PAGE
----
With all due deference to the virtue of machine minds, this seems to be one of those endless "I said, you said, she said..." discussions. If we can't cash out in concrete terms now virtual machine minds give real insight to the working of human brains (esp., consciousness) then I think we should move this discussion off list.

This provoked George McKee (who seems largely to agree with my two postings on virtual machines), to post a reply to Patrick which started:

I can try a short answer. Virtual machines represent a class of architectural structure for mental processing that is not easily derivable from current models of brain functioning. Yet from behavioral evidence such as high-level symbol-manipulation tasks, virtual machines are clearly one of the dynamic architectural structures that brains are capable of supporting.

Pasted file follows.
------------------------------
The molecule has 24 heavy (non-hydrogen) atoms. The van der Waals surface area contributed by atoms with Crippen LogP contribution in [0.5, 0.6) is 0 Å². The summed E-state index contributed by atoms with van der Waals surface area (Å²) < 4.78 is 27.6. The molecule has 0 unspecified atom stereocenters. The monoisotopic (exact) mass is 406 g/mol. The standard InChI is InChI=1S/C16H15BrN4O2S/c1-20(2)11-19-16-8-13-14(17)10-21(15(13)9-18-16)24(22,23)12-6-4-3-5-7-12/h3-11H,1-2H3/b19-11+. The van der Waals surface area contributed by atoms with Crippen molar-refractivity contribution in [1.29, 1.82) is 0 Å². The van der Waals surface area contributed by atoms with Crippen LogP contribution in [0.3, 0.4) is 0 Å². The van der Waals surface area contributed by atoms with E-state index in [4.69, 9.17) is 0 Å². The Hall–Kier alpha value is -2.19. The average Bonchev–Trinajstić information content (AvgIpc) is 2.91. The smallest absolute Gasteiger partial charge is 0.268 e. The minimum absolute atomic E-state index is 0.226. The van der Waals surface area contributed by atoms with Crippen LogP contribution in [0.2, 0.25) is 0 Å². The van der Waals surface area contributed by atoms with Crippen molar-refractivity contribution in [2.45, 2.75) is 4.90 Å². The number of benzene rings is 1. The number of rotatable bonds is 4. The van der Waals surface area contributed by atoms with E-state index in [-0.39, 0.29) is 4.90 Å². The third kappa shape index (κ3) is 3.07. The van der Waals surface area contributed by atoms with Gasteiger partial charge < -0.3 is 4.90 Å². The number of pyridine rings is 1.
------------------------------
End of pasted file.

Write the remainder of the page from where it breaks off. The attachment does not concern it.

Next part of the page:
His response saved me the the task of repeating a number of points about the biological relevance of virtual machines.

Jeff Dalton remained unconvinced and argued

But virtual machines do not interact with the host machine, nor are they linked with it, as if as if they were some kind of separate entity.

VMs are implemented via physical changes in the host machine (in its disks, main memory, etc). In effect, you get a different physical machine, just as you would if you "hard-wired", but by changing the state of a general-purpose machine instead.

and continued in a related vein.

In this he is implicitly stating the identity theory of the relation between virtual and physical machines.

I'll respond in more detail shortly. The bulk of the answer is in the Tutorial on Philosophical Foundations of AI that Matthias Scheutz and I presented at IJCAI01.